Dŵr Cymru Welsh Water has invested £23 million at its Five Fords Wastewater Treatment Works (WwTW), near Wrexham, Clwyd in North Wales. The project includes improvements to wastewater treatment, as part of the Habitat quality improvement programme and a new anaerobic digestion plant, which is part of Welsh Water’s AMP5 Sludge Strategy. This paper explains the work undertaken from late 2010 through to March 2012 in upgrading the facility and providing improved sustainable sludge treatment in North Wales.
- SECTOR Wastewater
- LOCATION North Wales
- INVESTMENT £23 million
Sludge treatment plant:
The new sludge treatment plant provides improved sustainable sludge treatment in North Wales and has been sized to treat the additional sludge arising from phosphate removal.
The new plant includes imported sludge reception, sludge thickening, and 2 (No.) 4,000m3 anaerobic digesters, which have been designed to process up to 12,000 tDS/y.
Digester gas is collected and used by 2 (No.) high efficiency 600kWe CHP units, to provide all process heating requirements and sufficient renewable power – to move the whole works toward power self- sufficient service, with savings in operational carbon footprint and operating costs. Treated sludge will be dewatered and recycled to local farmland, as a high-value fertiliser.
The new sludge treatment plant includes 3 (No.) sludge tanker reception bays to safely receive thickened raw sludge imports. Each of these unloading bays is fitted with data logger in order to accurately monitor the source, volume and DS of the sludge received.
The indigenous primary sludge and raw sludge imports are combined in a reception sump and pumped through a series of 4 (No.) strain presses mounted on an elevated platform and the screened sludge is transferred to the screened sludge buffer. Similarly, SAS is pumped direct from the works to a SAS buffer tank.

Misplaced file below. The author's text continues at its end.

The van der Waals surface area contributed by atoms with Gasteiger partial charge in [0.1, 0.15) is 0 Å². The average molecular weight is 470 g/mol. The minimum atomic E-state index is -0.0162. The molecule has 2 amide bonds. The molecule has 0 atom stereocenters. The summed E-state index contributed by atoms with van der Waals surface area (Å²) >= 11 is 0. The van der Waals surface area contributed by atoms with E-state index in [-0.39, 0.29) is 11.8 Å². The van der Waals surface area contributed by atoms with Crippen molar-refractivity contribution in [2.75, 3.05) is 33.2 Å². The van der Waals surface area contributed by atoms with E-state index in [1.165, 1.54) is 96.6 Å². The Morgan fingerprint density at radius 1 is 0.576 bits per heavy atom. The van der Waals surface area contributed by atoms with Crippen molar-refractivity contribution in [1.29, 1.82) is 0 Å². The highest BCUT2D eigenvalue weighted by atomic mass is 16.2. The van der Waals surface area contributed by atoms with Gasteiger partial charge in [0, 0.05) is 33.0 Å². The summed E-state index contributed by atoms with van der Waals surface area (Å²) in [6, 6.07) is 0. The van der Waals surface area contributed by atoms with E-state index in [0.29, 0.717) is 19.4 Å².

All sludges are pre-thickened by a series of 4 (No.) gravity belt thickeners. The belt thickeners are provided with dedicated sludge transfer and polymer dosing pumps. In normal operation 2 (No.)
units are used to thicken raw indigenous and imported sludges, 1 (No.) unit is used for thickening SAS, with 1 (No.) unit available as a common standby.
Sludge digestion plant:
All thickened sludge is transferred by dedicated pumps direct to the thickened sludge storage tank and is mixed to maintain consistent characteristics. The sludge digestion plant includes 3 (No.) thickened sludge digester feed pumps (duty, duty, standby) feeding 2 (No.) anaerobic digesters, each with a working volume of approximately 4,000m3, and fitted with jet mixing and pumped recirculation through dedicated heat exchangers.
Sludge is displaced from the digesters via overflow bellmouths and flows by gravity to 2 (No.) existing tanks, providing post digestion buffer storage before conditioning and dewatering using the existing centrifuge dewatering plant. Digested sludge cake is then stored before recycling to local farm land.
Biogas flows from the digesters to a membrane type gas holder through oversized stainless steel pipework with automatic condensate traps installed at the low points to automatically remove condensate as the biogas cools.
Under normal operation, all of the biogas is cleaned to remove siloxane and used in the high efficiency CHP units in order to produce renewable power and hot water for process heating. Also, a dual fuel hot water boiler has been installed in order to produce hot water using either biogas or natural gas during periods when the CHP units are being maintained. Surplus biogas can be transferred to a waste gas burner.
In order to minimise odour nuisance all raw sludge tanks and equipment are covered and potentially odourous air is extracted and transferred to a dedicated odour control plant.